Dec 11, 2019

Cherry Dam

This article originally appeared in the Industrial Water & Wastes Digest December 2019 issue as "Cherry Dam"

cherry dam


Yosemite Valley, Calif.

Project Size

310 ft of head; 1,150 gpm


Not specified

Facility Owner 

San Francisco Public Utilities Commission 

Project Owner

San Francisco Public Utilities Commission


HERC Pro Solutions


Anvil Builders


Tsurumi Pump 


Three 150hp submersible pumps

Cherry Dam on the border of Yosemite Valley, Calif., needed to remove and replace two 66-in. hollow-jet valves. For this replacement to be completed safely, the reservoir had to be drained below the intake tower so no water flowed through the dam during removal and replacement. 

Pumped water needed to be diverted over the damn to keep the site of the butterfly valves clear to perform the repair work. The main challenge was to provide a pumping system capable of maintaining 5 cu ft per second of water up and over the dam (310 ft from low lake level to the top of the dam). The pumps needed to work constantly throughout the months-long duration of the project to keep water running for fish and wildlife.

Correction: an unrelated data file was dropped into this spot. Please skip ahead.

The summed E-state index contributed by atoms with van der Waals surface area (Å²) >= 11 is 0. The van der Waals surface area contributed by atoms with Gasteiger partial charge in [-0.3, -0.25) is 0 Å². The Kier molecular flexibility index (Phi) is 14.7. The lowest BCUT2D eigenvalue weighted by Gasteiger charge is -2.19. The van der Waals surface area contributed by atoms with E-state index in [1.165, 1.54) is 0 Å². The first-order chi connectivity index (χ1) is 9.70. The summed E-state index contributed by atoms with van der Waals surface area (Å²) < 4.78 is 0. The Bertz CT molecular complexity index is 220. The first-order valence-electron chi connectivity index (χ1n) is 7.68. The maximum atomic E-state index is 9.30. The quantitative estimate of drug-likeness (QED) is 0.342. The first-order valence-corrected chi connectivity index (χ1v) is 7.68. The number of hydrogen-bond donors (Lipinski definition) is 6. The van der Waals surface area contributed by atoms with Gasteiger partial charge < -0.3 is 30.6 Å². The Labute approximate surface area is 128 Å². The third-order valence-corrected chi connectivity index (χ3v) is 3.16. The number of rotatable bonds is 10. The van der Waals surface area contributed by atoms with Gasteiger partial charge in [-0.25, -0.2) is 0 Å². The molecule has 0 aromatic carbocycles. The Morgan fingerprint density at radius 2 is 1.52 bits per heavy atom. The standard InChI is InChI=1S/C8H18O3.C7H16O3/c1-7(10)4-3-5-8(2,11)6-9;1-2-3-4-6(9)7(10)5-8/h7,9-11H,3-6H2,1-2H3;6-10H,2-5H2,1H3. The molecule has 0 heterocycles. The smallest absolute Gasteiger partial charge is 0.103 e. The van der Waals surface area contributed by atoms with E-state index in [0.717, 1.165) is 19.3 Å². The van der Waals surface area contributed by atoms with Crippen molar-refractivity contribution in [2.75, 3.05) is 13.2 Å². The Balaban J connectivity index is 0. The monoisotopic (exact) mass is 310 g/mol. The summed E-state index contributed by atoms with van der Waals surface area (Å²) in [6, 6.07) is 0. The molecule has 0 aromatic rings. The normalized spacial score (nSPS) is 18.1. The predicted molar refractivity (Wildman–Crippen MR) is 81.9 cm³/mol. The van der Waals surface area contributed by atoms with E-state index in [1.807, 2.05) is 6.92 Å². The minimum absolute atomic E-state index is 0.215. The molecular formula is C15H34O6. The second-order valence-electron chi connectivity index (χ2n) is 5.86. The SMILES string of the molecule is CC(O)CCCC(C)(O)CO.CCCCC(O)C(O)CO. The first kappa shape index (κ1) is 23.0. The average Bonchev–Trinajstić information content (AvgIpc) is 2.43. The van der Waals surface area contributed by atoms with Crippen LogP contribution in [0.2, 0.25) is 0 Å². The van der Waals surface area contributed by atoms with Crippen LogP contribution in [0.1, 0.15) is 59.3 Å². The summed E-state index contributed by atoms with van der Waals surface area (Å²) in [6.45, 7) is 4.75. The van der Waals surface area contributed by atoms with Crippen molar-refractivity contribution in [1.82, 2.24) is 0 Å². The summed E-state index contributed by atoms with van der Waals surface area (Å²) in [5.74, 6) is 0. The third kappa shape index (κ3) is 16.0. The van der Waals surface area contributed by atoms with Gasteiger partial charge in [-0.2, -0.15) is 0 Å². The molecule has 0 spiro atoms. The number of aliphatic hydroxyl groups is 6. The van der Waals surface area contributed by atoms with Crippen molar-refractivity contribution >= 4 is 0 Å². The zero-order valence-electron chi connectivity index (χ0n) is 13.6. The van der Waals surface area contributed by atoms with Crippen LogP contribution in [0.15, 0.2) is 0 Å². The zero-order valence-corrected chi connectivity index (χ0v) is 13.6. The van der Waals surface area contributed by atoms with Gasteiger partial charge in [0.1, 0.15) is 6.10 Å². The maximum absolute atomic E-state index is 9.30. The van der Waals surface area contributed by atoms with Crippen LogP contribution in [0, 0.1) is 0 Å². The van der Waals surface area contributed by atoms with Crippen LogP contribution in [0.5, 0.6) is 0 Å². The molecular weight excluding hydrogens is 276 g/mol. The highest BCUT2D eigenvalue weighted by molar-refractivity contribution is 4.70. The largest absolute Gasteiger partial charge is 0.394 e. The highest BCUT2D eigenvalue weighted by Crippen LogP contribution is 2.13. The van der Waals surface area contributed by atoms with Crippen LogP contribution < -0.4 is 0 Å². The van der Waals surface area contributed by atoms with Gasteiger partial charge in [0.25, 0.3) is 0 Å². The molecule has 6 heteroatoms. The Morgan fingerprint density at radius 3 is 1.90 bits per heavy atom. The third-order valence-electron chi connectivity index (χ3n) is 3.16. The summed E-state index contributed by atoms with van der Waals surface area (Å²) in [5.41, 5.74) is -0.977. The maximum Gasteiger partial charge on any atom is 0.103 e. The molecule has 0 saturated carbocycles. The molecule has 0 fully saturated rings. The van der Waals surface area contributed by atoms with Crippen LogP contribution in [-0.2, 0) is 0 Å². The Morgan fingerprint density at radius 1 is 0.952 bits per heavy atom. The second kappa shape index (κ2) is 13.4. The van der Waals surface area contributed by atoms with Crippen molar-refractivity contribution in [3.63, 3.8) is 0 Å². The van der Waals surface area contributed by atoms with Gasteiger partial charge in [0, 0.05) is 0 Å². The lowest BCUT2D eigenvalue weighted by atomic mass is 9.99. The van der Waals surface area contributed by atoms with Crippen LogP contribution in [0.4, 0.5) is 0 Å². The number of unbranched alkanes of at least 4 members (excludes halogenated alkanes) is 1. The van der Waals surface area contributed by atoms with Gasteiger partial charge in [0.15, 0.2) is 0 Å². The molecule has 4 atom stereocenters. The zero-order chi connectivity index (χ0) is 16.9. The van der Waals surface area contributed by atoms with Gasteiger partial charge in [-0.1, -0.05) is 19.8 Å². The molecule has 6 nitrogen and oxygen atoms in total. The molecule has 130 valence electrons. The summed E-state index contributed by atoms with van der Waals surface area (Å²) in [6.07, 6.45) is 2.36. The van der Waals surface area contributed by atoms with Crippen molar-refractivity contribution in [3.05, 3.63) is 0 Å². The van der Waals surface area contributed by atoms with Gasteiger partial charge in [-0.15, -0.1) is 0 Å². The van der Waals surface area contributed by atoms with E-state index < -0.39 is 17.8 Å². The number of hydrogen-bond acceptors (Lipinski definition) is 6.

“The most significant obstacle was the initial static head requirement. 300 vertical ft to get up and over the dam,” said Patrick LaZansky of Herc Rentals Inc. “With this much vertical head, most rental companies would utilize diesel, driven-end suction centrifugal pumps. This type of pump would not be suitable because of placement—water level could lower and rise over duration of project—and also because having diesel fuel and engine oil close to a pristine body of water is a significant environmental risk.”

Drinking water from Cherry Dam also is supplied to the Greater San Francisco Bay Area, so a diesel pump would not suffice, as running diesel engines near a drinking water source negatively impacts the water quality.

The system worked flawlessly, even through sub-freezing winter months, high up in the mountains.

“The most important goal was to maintain critical flows in the creek downstream to provide enough water for fish and other wildlife to survive. Secondly, keeping lake levels down, it provided a safe working environment for Anvil Builder’s crews and divers to work on the powerhouse,” said LaZansky.

cherry dam


About the author

Cristina Tuser is associate editor for iWWD. Tuser can be reached at [email protected] or 847. 391.1007.